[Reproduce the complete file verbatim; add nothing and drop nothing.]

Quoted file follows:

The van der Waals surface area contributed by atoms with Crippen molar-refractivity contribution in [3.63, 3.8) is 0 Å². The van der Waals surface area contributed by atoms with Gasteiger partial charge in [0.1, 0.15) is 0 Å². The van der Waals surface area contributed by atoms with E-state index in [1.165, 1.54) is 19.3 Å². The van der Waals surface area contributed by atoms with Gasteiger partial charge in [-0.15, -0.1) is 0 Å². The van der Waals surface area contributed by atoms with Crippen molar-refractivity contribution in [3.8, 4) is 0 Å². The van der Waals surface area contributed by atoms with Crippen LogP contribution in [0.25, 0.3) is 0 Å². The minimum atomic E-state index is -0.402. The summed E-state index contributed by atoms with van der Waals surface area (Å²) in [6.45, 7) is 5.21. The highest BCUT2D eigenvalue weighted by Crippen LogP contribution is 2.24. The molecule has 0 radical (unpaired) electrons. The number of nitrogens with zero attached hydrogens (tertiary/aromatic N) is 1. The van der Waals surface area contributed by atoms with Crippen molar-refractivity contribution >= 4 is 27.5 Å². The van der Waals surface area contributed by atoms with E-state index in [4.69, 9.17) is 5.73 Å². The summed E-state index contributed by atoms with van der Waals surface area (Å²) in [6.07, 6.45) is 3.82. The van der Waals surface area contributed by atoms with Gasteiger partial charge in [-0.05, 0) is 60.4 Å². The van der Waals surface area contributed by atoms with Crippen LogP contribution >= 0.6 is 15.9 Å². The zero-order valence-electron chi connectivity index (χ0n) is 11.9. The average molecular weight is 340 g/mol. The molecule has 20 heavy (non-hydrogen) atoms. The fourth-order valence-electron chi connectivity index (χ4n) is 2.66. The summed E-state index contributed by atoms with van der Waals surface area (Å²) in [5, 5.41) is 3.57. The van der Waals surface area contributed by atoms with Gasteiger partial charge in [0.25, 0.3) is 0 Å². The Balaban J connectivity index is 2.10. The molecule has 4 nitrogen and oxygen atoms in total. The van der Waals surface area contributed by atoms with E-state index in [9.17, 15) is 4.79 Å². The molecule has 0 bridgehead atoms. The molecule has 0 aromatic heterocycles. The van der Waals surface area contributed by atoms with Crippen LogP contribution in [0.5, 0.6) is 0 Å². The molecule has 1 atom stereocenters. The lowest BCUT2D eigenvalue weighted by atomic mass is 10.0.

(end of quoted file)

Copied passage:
The van der Waals surface area contributed by atoms with Crippen molar-refractivity contribution in [3.63, 3.8) is 0 Å². The van der Waals surface area contributed by atoms with Gasteiger partial charge in [0.1, 0.15) is 0 Å². The van der Waals surface area contributed by atoms with E-state index in [1.165, 1.54) is 19.3 Å². The van der Waals surface area contributed by atoms with Gasteiger partial charge in [-0.15, -0.1) is 0 Å². The van der Waals surface area contributed by atoms with Crippen molar-refractivity contribution in [3.8, 4) is 0 Å². The van der Waals surface area contributed by atoms with Crippen LogP contribution in [0.25, 0.3) is 0 Å². The minimum atomic E-state index is -0.402. The summed E-state index contributed by atoms with van der Waals surface area (Å²) in [6.45, 7) is 5.21. The highest BCUT2D eigenvalue weighted by Crippen LogP contribution is 2.24. The molecule has 0 radical (unpaired) electrons. The number of nitrogens with zero attached hydrogens (tertiary/aromatic N) is 1. The van der Waals surface area contributed by atoms with Crippen molar-refractivity contribution >= 4 is 27.5 Å². The van der Waals surface area contributed by atoms with E-state index in [4.69, 9.17) is 5.73 Å². The summed E-state index contributed by atoms with van der Waals surface area (Å²) in [6.07, 6.45) is 3.82. The van der Waals surface area contributed by atoms with Gasteiger partial charge in [-0.05, 0) is 60.4 Å². The van der Waals surface area contributed by atoms with Crippen LogP contribution >= 0.6 is 15.9 Å². The zero-order valence-electron chi connectivity index (χ0n) is 11.9. The average molecular weight is 340 g/mol. The molecule has 20 heavy (non-hydrogen) atoms. The fourth-order valence-electron chi connectivity index (χ4n) is 2.66. The summed E-state index contributed by atoms with van der Waals surface area (Å²) in [5, 5.41) is 3.57. The van der Waals surface area contributed by atoms with Gasteiger partial charge in [0.25, 0.3) is 0 Å². The Balaban J connectivity index is 2.10. The molecule has 4 nitrogen and oxygen atoms in total. The van der Waals surface area contributed by atoms with E-state index in [9.17, 15) is 4.79 Å². The molecule has 0 bridgehead atoms. The molecule has 0 aromatic heterocycles. The van der Waals surface area contributed by atoms with Crippen LogP contribution in [0.5, 0.6) is 0 Å². The molecule has 1 atom stereocenters. The lowest BCUT2D eigenvalue weighted by atomic mass is 10.0.